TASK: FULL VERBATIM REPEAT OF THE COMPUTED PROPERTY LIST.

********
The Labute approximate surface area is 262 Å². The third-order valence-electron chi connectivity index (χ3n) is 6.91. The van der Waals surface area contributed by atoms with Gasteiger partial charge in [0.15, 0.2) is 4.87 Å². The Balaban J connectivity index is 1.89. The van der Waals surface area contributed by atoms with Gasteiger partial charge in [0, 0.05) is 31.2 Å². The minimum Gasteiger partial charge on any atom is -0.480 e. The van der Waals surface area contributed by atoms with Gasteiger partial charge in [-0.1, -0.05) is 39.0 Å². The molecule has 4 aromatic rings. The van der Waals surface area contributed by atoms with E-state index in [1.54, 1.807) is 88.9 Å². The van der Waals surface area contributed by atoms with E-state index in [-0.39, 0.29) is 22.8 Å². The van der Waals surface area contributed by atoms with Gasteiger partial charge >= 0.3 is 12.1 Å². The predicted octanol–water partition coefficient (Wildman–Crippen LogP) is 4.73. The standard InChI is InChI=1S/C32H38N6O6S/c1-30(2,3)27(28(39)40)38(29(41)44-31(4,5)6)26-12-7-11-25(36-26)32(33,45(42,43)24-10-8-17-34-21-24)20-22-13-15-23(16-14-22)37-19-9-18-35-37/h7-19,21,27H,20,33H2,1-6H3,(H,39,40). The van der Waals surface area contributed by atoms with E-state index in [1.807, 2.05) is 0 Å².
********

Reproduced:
The Labute approximate surface area is 262 Å². The third-order valence-electron chi connectivity index (χ3n) is 6.91. The van der Waals surface area contributed by atoms with Gasteiger partial charge in [0.15, 0.2) is 4.87 Å². The Balaban J connectivity index is 1.89. The van der Waals surface area contributed by atoms with Gasteiger partial charge in [0, 0.05) is 31.2 Å². The minimum Gasteiger partial charge on any atom is -0.480 e. The van der Waals surface area contributed by atoms with Gasteiger partial charge in [-0.1, -0.05) is 39.0 Å². The molecule has 4 aromatic rings. The van der Waals surface area contributed by atoms with E-state index in [1.54, 1.807) is 88.9 Å². The van der Waals surface area contributed by atoms with E-state index in [-0.39, 0.29) is 22.8 Å². The van der Waals surface area contributed by atoms with Gasteiger partial charge >= 0.3 is 12.1 Å². The predicted octanol–water partition coefficient (Wildman–Crippen LogP) is 4.73. The standard InChI is InChI=1S/C32H38N6O6S/c1-30(2,3)27(28(39)40)38(29(41)44-31(4,5)6)26-12-7-11-25(36-26)32(33,45(42,43)24-10-8-17-34-21-24)20-22-13-15-23(16-14-22)37-19-9-18-35-37/h7-19,21,27H,20,33H2,1-6H3,(H,39,40). The van der Waals surface area contributed by atoms with E-state index in [1.807, 2.05) is 0 Å².